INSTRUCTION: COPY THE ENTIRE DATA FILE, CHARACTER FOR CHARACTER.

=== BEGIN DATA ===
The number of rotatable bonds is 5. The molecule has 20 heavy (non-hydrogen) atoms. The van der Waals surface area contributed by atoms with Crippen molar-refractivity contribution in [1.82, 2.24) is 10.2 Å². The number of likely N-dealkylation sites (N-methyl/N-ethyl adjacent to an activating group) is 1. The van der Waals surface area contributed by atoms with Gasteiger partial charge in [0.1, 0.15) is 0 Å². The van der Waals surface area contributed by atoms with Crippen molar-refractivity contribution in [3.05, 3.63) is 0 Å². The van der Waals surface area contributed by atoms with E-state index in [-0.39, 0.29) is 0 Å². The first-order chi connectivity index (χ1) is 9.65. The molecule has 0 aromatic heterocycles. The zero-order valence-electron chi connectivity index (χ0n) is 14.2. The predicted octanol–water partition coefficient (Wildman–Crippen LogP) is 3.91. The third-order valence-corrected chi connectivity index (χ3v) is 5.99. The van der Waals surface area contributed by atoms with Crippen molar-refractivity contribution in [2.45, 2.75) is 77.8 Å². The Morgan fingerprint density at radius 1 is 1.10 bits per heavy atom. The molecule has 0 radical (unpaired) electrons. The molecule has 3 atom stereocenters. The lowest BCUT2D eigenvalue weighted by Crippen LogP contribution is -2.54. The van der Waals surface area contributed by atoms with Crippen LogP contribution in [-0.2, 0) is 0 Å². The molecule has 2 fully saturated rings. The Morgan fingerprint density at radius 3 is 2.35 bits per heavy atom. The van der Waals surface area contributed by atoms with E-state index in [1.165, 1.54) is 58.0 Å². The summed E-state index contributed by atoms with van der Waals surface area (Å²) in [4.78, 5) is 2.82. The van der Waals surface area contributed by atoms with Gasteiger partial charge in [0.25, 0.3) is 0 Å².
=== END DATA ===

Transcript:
The number of rotatable bonds is 5. The molecule has 20 heavy (non-hydrogen) atoms. The van der Waals surface area contributed by atoms with Crippen molar-refractivity contribution in [1.82, 2.24) is 10.2 Å². The number of likely N-dealkylation sites (N-methyl/N-ethyl adjacent to an activating group) is 1. The van der Waals surface area contributed by atoms with Gasteiger partial charge in [0.1, 0.15) is 0 Å². The van der Waals surface area contributed by atoms with Crippen molar-refractivity contribution in [3.05, 3.63) is 0 Å². The van der Waals surface area contributed by atoms with E-state index in [-0.39, 0.29) is 0 Å². The first-order chi connectivity index (χ1) is 9.65. The molecule has 0 aromatic heterocycles. The zero-order valence-electron chi connectivity index (χ0n) is 14.2. The predicted octanol–water partition coefficient (Wildman–Crippen LogP) is 3.91. The third-order valence-corrected chi connectivity index (χ3v) is 5.99. The van der Waals surface area contributed by atoms with Crippen molar-refractivity contribution in [2.45, 2.75) is 77.8 Å². The Morgan fingerprint density at radius 1 is 1.10 bits per heavy atom. The molecule has 0 radical (unpaired) electrons. The molecule has 3 atom stereocenters. The lowest BCUT2D eigenvalue weighted by Crippen LogP contribution is -2.54. The van der Waals surface area contributed by atoms with Crippen LogP contribution in [-0.2, 0) is 0 Å². The molecule has 2 fully saturated rings. The Morgan fingerprint density at radius 3 is 2.35 bits per heavy atom. The van der Waals surface area contributed by atoms with E-state index in [1.165, 1.54) is 58.0 Å². The summed E-state index contributed by atoms with van der Waals surface area (Å²) in [4.78, 5) is 2.82. The van der Waals surface area contributed by atoms with Gasteiger partial charge in [0.25, 0.3) is 0 Å².